• Does the store charge a "restocking fee"? Some online stores charge a percentage of the purchase price to accept a return. Certain electronics retailers charge a 15% restocking fee. This fee is subtracted from the refund price of items like opened laptops, projectors, camcorders, digital cameras, and in-car video systems. A 25% restocking fee can be charged on returned special order products like appliances unless the item is defective.
  • Does the retailer have special holiday return policies? Retailers sometimes extend return timeframes for purchases made during the holidays. Or they may provide free shipping on returns during this time.
  • Are you responsible for paying shipping and handling charges for returned items? These charges can be quite expensive, especially if insurance is required.
  • Will the store charge an "open box" fee? Will the store simply refuse to accept items after the package has been opened? Such restrictions are common for purchases of computer equipment, music, movies, video games, software, and collectibles.
  • Will online stores require advance authorization for returns? Many stores require consumers to contact the company and obtain a return merchandise authorization (or "RMA") number. Or you may need to follow other instructions before returning goods. Some stores have special shipping instructions.
  • If the online store has a retail store in your area, can you return online orders to the store? Many retailers offer consumers this convenience. Be sure to ask about the store’s policy. Some will allow you to return most, but not all, items to the store.
  • Does the store guarantee satisfaction or your money back? Some online stores do not offer guarantees or allow returns, but many do. Even if a guarantee is offered, there may be conditions attached. Those conditions include time limitations or payment of shipping costs and restocking fees.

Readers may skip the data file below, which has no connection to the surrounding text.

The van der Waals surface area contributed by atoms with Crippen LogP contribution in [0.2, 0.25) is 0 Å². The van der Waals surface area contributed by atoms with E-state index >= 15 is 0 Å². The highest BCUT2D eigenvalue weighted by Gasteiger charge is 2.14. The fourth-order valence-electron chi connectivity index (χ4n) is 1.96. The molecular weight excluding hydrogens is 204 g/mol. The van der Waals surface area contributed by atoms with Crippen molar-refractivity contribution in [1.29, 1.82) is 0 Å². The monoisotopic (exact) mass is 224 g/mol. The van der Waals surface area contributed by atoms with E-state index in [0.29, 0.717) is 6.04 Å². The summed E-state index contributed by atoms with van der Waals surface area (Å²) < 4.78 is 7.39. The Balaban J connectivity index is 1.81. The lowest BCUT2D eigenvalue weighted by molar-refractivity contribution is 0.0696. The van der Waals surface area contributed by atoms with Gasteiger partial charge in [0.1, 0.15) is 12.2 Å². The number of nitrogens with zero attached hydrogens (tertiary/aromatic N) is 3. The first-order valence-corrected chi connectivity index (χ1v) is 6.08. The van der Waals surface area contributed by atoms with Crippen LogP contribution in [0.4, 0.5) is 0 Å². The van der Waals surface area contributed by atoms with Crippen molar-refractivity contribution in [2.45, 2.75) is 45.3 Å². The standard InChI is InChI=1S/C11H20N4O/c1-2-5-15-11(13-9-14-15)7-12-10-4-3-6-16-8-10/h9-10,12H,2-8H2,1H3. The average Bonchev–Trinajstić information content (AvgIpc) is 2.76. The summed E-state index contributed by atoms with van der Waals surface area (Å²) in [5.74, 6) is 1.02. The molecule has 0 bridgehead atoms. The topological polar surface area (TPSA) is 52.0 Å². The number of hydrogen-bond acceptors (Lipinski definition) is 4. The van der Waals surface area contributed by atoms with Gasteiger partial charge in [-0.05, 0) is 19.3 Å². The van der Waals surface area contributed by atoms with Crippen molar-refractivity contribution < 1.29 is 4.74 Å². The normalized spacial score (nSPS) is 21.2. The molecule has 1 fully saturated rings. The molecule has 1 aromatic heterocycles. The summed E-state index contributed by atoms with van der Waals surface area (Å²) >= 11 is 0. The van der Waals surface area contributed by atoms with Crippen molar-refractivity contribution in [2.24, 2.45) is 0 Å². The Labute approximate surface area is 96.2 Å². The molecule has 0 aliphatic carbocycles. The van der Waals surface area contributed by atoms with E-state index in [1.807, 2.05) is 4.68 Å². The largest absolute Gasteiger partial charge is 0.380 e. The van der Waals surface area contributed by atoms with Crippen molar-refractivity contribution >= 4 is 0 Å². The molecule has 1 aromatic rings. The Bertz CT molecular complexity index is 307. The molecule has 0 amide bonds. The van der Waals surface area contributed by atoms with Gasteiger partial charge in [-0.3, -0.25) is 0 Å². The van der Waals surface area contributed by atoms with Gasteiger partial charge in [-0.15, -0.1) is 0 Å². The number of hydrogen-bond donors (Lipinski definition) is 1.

Gift-Giving

If you purchase an item as a gift, ask the retailer for a gift receipt. Make sure you give the gift receipt to the gift recipient along with the gift. Also, when gift-giving, be sure to include all the original tags and packaging materials. Some stores will only accept returns if the item has its original packaging. Some stores even require that packaging be unopened. So, if you plan to take something back, don't open it.

Steps To Take If You Are Having Trouble Returning Merchandise

If your return has been refused by a store clerk, ask to speak with the store manager. If the store refuses the return of items that are defective or not as represented, you have a legitimate complaint. You can also complain if you discover that the store is not honoring its return policy. If you paid by credit card, you may wish to contact your credit card company and dispute the charges.

Consumers may contact the Attorney General's Consumer Protection Team at:

Consumer Protection Team

P.O. Box 30213
Lansing, MI 48909
517-335-7599
Fax: 517-241-3771
Toll-free: 877-765-8388
Online complaint form

Be sure to include copies of all documentation, including packing slips, printed copies of online disclosures, receipts, etc., with your complaint.

For additional information on shopping during the holidays, see the following Consumer Alerts: